The Rights of Children

I received this comment from Brandi Walton today :

‘What is your response to children who were raised by gays and say things like “I deserved a mom, or I wanted a dad.” “I wish I hadn’t been created just because two lesbians wanted a kid. It’s not fair I don’t know my other biological parent.”
I ask this sincerely.

The more I thought about it, the more I realised no short answer was possible because there are so many questions implied within that one comment. On the one hand there is the issue common to adopted children of not knowing who their biological parent[s] are and hence, not knowing what their own DNA/family heritage may be. That is real. And then there is the plaintive ‘I wanted a dad.’ I adored my Dad so I could hardly ignore that one. But what of :

  • ‘I deserved a mom’?
  • ‘I wish I hadn’t been created just because two lesbians wanted a kid’?

I believe every child deserves to be protected and cherished and loved. If any of those needs are not met then the child’s parents deserve to be censured, but I can’t see how their gender makes a difference. I also can’t see how their marital status makes a difference. There are bad married parents; there are bad de facto parents; there are bad single parents; there are parents who abandon their children, either to the state or to the care of grandparents or aunts and uncles; there are parents who should never have conceived a child at all because they lack the ability to look after themselves, let alone a child. But in all these sad situations, being gay is not the cause; being gay is simply a fact, like being blond rather than brunette.

Unfortunately, I suspect that Brandi is not talking about that kind of bad parenting; I think she is talking about parenting that makes the child feel ‘different’ to her peers. Not fitting in can be a terrible thing. I know because I have never fitted in.

My parents and I arrived in Australia when I was just four. We were asylum seekers from the Hungarian Revolution of 1957. We did not speak English and we acted ‘strange’. My Mother insisted on bringing me hot lunches and sitting with me at school while I ate. She also brought delicious cakes for the other little kids, but I would have preferred eating sand. But that was nothing compared to her insistence that I wear trousers during winter – ugly, boyish trousers while all the other little girls ran around in frilly skirts and short socks. They almost froze but at least they were…feminine.

And then there was that weird European obsession with learning. While the rest of the kids were having a good time and messing around, my Dad expected me to actually pay attention and learn stuff. Yup, I fit in so well I could have been scarred for life and yet, my parents were hetero.

Now, as a parent myself, I know that no matter how hard I try and how good my intentions may be, I will still get things wrong. But my daughter forgives me because she knows how much I love her.

And speaking of love, I have to say that my Dad was the best Dad on earth. He was a real hands-on father before the term was even invented. He helped me with my homework and took me to ballet classes, taught me to think logically and question everything while holding my hand as I learned how to rollerskate and ride a bicycle. He taught me about beauty and honour and justice, all without raising his hand against me.

My Dad was a good parent, a very good parent, but you know what? Dad was good because of who he was, not because he was a male. His maleness was irrelevant. It’s the person that counts, not the gender.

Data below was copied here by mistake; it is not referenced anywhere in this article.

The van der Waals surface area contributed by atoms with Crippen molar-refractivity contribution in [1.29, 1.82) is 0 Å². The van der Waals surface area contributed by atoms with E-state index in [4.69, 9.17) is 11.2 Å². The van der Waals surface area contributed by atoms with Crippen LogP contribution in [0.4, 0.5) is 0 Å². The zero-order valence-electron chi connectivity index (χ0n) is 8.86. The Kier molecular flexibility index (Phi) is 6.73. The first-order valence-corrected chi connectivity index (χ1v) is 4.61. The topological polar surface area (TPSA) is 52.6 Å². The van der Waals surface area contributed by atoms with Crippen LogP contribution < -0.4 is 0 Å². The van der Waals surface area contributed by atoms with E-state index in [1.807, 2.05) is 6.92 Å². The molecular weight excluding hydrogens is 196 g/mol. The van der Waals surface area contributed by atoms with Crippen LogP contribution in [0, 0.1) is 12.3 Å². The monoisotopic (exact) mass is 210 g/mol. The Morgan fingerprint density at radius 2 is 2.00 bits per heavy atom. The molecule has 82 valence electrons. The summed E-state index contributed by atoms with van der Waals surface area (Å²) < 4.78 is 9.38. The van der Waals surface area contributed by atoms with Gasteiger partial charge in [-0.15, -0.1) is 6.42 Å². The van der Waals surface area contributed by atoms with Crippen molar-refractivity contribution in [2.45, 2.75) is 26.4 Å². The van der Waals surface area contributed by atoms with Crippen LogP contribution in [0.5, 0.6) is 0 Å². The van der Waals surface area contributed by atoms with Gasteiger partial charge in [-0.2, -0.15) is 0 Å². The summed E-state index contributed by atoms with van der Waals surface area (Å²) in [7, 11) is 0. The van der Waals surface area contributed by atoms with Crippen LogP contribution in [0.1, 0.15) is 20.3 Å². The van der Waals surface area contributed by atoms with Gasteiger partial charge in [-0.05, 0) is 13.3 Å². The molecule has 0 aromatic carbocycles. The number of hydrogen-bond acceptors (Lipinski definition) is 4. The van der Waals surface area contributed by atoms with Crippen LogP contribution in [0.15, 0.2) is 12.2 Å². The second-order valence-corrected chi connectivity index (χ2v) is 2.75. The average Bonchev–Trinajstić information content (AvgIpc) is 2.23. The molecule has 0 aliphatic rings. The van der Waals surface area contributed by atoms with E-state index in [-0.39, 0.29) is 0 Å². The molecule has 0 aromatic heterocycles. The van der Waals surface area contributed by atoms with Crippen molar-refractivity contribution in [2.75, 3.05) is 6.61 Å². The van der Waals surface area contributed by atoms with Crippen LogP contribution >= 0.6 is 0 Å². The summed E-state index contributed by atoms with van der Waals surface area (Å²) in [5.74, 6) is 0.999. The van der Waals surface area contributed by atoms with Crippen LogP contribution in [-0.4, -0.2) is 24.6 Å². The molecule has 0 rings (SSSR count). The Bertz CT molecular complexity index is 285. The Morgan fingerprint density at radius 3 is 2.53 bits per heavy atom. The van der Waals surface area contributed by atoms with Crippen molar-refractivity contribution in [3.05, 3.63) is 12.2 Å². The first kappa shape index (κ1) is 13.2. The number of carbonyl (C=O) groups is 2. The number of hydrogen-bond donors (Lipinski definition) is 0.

And finally the question about heritage. I cannot imagine not knowing my parents or the history of our family. Heritage is part of who we are. It’s not everything, but it is an important part and I believe all children should be given that information. The laws are slowly changing to reflect that need, but I can imagine that some children conceived with donor sperm may have a terrible need to know the other half of their heritage. Sadly, the need to use donor sperm is not restricted to lesbian couples and the heartache of the children concerned is a deficit of the law rather than the relationship between the parents.

Finally, I have to wonder whether the child of lesbian parents is so bitter because she lacks a father, or because she clashes with her mother the way I clashed with mine?

My hope is that one day we will all take marriage equality for granted and allow little kids to go to school without being tormented for being ‘different’. I was tormented for looking different; boys like Kenneth James Weishuhn are tormented for being gay. Does any child deserve that? I don’t think so.






About acflory

I am the kind of person who always has to know why things are the way they are so my interests range from genetics and biology to politics and what makes people tick. For fun I play online mmorpgs, read, listen to a music, dance when I get the chance and landscape my rather large block. Work is writing. When a story I am working on is going well I'm on cloud nine. On bad days I go out and dig big holes... View all posts by acflory

23 responses to “The Rights of Children

  • Brandi Walton

    I wish I had seen this sooner. How do you explain something to someone that they’ve never experienced? I yearned for a father. I yearned for a male presence. Males and females are different. Period. Each has characteristics that are unique. Children from single mother households yearn for a dad, and it’s ok. Even expected. Children from children father households yearn for mothers, and it’s ok. Even expected. But the offspring of a homosexual yearns for their missing parent, and they’re awful, bratty bigots who should just grow up and be glad they had two people who loved them! “Love is all you need.” Sigh…. You’ll never know what’s it like because you had a mother and a father yet you condone keeping that reality from other children when plenty of us have talked about how much it hurt. It’s shameful. And heartbreaking.


    • acflory

      Curious. You commented, and I answered in August, 2015, well over a year ago. If you were sincerely asking what I thought, why did it take you 17 months to read my response?
      I answered sincerely and with compassion, but now I can’t help feeling I was trolled.


      • Brandi Walton

        I apologize. I never saw your response until just now. And I only saw it because I was searching for something and your blog post showed up. I hate to admit this but keeping up with comments has been a little daunting because I don’t get on my blog very often.


  • Mr. Merveilleux